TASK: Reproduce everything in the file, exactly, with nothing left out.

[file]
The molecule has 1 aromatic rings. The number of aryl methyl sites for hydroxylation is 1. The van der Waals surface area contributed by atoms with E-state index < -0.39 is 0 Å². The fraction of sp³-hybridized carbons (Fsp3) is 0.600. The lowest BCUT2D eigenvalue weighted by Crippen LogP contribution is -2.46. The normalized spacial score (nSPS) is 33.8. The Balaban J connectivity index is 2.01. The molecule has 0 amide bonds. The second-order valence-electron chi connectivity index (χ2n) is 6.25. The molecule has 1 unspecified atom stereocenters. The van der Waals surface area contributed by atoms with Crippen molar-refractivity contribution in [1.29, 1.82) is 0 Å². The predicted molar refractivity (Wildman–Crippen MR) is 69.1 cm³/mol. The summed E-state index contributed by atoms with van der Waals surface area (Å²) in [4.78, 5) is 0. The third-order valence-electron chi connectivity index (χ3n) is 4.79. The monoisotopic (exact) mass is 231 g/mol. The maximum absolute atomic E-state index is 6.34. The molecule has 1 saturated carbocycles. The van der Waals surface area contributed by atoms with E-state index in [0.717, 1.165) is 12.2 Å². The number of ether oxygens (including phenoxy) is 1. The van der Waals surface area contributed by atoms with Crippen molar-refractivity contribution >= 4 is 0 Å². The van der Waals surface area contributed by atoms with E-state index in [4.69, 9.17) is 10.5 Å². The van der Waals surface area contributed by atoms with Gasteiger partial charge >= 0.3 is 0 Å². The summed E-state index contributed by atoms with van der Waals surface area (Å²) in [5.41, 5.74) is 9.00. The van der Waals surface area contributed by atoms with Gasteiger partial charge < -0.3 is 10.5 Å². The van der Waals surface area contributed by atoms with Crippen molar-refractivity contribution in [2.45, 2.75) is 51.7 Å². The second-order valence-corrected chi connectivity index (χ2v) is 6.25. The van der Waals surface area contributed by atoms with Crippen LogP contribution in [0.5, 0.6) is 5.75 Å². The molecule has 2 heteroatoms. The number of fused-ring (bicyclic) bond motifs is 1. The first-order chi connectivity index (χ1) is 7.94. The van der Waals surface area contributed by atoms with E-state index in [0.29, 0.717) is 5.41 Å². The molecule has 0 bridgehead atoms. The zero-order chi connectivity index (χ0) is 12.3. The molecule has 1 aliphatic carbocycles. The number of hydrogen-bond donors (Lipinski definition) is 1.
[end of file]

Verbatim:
The molecule has 1 aromatic rings. The number of aryl methyl sites for hydroxylation is 1. The van der Waals surface area contributed by atoms with E-state index < -0.39 is 0 Å². The fraction of sp³-hybridized carbons (Fsp3) is 0.600. The lowest BCUT2D eigenvalue weighted by Crippen LogP contribution is -2.46. The normalized spacial score (nSPS) is 33.8. The Balaban J connectivity index is 2.01. The molecule has 0 amide bonds. The second-order valence-electron chi connectivity index (χ2n) is 6.25. The molecule has 1 unspecified atom stereocenters. The van der Waals surface area contributed by atoms with Crippen molar-refractivity contribution in [1.29, 1.82) is 0 Å². The predicted molar refractivity (Wildman–Crippen MR) is 69.1 cm³/mol. The summed E-state index contributed by atoms with van der Waals surface area (Å²) in [4.78, 5) is 0. The third-order valence-electron chi connectivity index (χ3n) is 4.79. The monoisotopic (exact) mass is 231 g/mol. The maximum absolute atomic E-state index is 6.34. The molecule has 1 saturated carbocycles. The van der Waals surface area contributed by atoms with E-state index in [0.717, 1.165) is 12.2 Å². The number of ether oxygens (including phenoxy) is 1. The van der Waals surface area contributed by atoms with Crippen molar-refractivity contribution >= 4 is 0 Å². The van der Waals surface area contributed by atoms with E-state index in [4.69, 9.17) is 10.5 Å². The van der Waals surface area contributed by atoms with Gasteiger partial charge >= 0.3 is 0 Å². The summed E-state index contributed by atoms with van der Waals surface area (Å²) in [5.41, 5.74) is 9.00. The van der Waals surface area contributed by atoms with Gasteiger partial charge < -0.3 is 10.5 Å². The van der Waals surface area contributed by atoms with Crippen molar-refractivity contribution in [2.45, 2.75) is 51.7 Å². The second-order valence-corrected chi connectivity index (χ2v) is 6.25. The van der Waals surface area contributed by atoms with Crippen LogP contribution in [0.5, 0.6) is 5.75 Å². The molecule has 2 heteroatoms. The number of fused-ring (bicyclic) bond motifs is 1. The first-order chi connectivity index (χ1) is 7.94. The van der Waals surface area contributed by atoms with E-state index in [0.29, 0.717) is 5.41 Å². The molecule has 0 bridgehead atoms. The zero-order chi connectivity index (χ0) is 12.3. The molecule has 1 aliphatic carbocycles. The number of hydrogen-bond donors (Lipinski definition) is 1.